After checkout, they began to focus on some of their other objectives, including setting up a television camera to share their experience with people back on Earth. Once that was achieved, Armstrong stepped onto the lunar surface and uttered his famous words: “That’s one small step for man, one giant leap for mankind.” Aldrin, following 20 minutes later, described the scene before him as “Magnificent desolation.”
The crew then spent about two and a half hours exploring the Sea of Tranquility, collecting lunar rock samples, taking motion and still photos, and conducting experiments. They ultimately compiled more than 47 pounds of lunar surface material to bring back to Earth. Testing later revealed that the most common kind of rock in the lunar “sea” was basaltic lava. A different type, soil breccias—a result of the impacts that had formed the craters pitting the landscape—were a surprise to scientists.
Following their extravehicular activities (EVAs), Armstrong and Aldrin spent a cold night in the Eagle before it was time to return to the Columbia. This was another test of critical technology: some worried that the LM ascent engine wouldn’t fire, stranding Armstrong and Aldrin on the moon.
“We were very pleased to have the engine light up,” Armstrong later said dryly.
Collins, who had been orbiting the moon in the Columbia throughout his crewmembers’ trip, was relieved to see the Eagle leave the lunar surface. “This was a very happy part of the flight for me. I, for the first time, really felt that we were going to carry this thing off at this stage of the game, and it looks like, although we were far from home, we were a lot closer to it than the pure distance might indicate.”
Collins had experienced a degree of isolation his crewmembers never knew: left alone in the Columbia, he was often not only separated from Armstrong and Aldrin, but cut off from communications with ground control as he transited the far side of the moon. He had plenty of time to contemplate the nature and appearance of Earth’s satellite. “The moon changes character as the angle of sunlight striking its surface changes. At very low sun angles close to the terminator at dawn or dusk, it has the harsh, forbidding characteristics which you see in a lot of the photographs. On the other hand, when the sun is more closely overhead, the midday situation, the moon takes on more of a brown color. It becomes almost a rosy looking place: a fairly friendly place, so that from dawn through midday through dusk you run the whole gamut. It starts off very forbidding, becomes friendly, and then becomes forbidding again as the sun disappears.”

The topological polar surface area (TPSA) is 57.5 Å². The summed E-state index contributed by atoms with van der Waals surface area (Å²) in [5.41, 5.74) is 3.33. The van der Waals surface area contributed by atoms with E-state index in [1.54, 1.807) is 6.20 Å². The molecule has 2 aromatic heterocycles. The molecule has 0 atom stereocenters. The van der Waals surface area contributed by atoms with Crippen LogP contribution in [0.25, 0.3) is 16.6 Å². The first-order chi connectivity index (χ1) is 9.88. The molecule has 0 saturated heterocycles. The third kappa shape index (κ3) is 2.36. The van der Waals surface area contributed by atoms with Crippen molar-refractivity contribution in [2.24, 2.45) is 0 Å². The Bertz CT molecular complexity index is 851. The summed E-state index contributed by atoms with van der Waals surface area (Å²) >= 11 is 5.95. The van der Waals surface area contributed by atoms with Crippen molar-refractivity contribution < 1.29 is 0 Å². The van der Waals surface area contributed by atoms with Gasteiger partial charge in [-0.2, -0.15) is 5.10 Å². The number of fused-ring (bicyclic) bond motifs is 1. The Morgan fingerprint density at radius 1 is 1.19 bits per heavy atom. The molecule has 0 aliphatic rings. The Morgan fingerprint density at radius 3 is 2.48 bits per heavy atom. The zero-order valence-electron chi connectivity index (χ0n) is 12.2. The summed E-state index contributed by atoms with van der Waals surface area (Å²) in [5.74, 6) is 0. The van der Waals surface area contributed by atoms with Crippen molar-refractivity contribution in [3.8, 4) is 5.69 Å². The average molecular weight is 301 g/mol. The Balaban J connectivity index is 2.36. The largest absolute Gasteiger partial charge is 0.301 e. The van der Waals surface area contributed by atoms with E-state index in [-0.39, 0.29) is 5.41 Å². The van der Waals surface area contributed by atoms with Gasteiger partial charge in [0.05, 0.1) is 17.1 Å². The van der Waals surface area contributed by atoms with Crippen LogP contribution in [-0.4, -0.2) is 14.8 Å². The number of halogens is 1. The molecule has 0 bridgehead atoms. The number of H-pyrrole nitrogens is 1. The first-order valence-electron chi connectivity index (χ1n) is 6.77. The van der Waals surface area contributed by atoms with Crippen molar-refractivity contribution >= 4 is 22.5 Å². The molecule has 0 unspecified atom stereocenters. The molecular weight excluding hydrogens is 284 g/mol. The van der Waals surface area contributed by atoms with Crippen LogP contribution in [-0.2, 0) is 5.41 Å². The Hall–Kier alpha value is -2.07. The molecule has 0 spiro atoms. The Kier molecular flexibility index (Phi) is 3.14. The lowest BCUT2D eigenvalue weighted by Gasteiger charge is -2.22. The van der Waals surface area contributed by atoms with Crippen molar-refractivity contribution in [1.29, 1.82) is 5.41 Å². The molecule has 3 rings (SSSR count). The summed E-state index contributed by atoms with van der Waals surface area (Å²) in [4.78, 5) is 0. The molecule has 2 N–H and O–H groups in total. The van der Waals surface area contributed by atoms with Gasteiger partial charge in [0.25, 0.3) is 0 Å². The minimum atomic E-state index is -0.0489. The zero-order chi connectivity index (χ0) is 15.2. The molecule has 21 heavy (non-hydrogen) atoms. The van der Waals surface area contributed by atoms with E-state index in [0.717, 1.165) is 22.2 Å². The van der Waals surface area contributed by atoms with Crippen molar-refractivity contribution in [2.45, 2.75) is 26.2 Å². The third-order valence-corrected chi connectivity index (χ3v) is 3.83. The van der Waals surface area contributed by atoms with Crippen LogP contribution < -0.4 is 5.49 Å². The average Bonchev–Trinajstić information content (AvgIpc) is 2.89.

Departing less than 24 hours after it had landed on the moon, the Eagle rendezvoused perfectly with the Columbia. The Columbia then turned toward home. “We were sorry to see the moon go, but we were certainly glad to see that Earth return,” said Armstrong.
On July 24, the Columbia splashed down in the Pacific Ocean without incident. The three astronauts were home, but Armstrong’s boot print remained in the moondust as a reminder of the possibilities for human spaceflight beyond low Earth orbit.
Watch a video showing highlights of Armstrong’s and Aldrin’s walk on the moon.
Read a full transcription of the astronauts’ post-flight press conference at MSC on August 12, 1969.